Now, most folks see home as a place. I don’t. Home, to me, is people. It’s where you see those around you reflected in yourself, and yourself reflected in those around you. I’ve been here at San Quentin since late 1996. I got here when I was just 20 years old. This place will never be my HOME, but it has become a sort of home, nonetheless. COVID-19 came into my home and left with a few of my friends and associates. I guess since this is a sort of home, it took part of the family. Sadly, it took the following men:

Richard Stitely. An old fella with a bit of Texas in his talk. I called him Godfather sometimes, or Trog (meaning Troglodyte). I played cards with him almost everyday for a good 15 years while he was on my yard. The guy’s ears would kind of flap when he shook his head. Guess they done flapped him on home.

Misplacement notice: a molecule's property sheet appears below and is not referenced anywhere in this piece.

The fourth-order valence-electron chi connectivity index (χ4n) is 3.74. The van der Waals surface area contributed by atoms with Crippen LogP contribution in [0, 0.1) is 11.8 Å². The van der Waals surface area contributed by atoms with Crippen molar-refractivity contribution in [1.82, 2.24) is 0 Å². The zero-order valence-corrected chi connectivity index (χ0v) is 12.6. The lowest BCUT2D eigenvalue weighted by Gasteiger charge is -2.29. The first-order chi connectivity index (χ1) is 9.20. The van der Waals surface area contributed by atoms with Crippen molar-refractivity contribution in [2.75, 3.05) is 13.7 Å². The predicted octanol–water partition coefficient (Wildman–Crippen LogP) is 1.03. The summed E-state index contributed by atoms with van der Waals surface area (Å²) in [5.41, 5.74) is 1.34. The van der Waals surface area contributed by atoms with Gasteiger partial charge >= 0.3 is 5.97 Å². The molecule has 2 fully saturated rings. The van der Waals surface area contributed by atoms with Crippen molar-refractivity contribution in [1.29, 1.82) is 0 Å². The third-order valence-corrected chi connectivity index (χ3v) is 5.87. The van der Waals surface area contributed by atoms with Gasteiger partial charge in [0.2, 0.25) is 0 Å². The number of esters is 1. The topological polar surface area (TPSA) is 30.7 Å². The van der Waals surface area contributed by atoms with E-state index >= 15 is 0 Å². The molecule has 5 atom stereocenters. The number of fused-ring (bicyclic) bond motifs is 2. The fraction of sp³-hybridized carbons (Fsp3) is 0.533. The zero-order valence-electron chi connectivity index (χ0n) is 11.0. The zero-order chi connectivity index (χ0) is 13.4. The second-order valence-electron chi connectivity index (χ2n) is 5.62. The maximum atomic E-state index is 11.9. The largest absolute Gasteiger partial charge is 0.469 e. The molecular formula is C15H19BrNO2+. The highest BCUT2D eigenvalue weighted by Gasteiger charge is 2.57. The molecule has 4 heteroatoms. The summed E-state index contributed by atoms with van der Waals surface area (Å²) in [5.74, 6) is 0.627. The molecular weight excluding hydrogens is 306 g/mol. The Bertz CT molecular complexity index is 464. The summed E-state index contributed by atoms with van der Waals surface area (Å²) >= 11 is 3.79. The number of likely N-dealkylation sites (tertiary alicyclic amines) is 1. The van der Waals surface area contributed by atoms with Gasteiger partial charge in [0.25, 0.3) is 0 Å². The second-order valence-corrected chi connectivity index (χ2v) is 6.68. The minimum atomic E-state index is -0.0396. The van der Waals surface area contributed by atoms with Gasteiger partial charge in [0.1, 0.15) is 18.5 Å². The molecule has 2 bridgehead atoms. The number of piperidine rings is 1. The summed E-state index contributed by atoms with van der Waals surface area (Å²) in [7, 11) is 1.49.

Johnny Avila, from down around Fresno. I spent years on the yard with him. He was quick tempered, kind of short, but not a bad dude. He used to read a Native American legend or tow at AMI Services. 

Manuel Alvarez. He was a big old cat from Cuba. I called him Cuba, too, or Elián (after Elián Gonzales from the early 2000s). Ole boy, spoke okay English, but when he got all riled up, man, he couldn’t speak a lick of English no more ‘cause all the Cubano came out. He used to like the Yankees. Only he couldn’t never pronounce “Yankees” right. The man would say “Jankees!” Old Elián is swimmin’ home.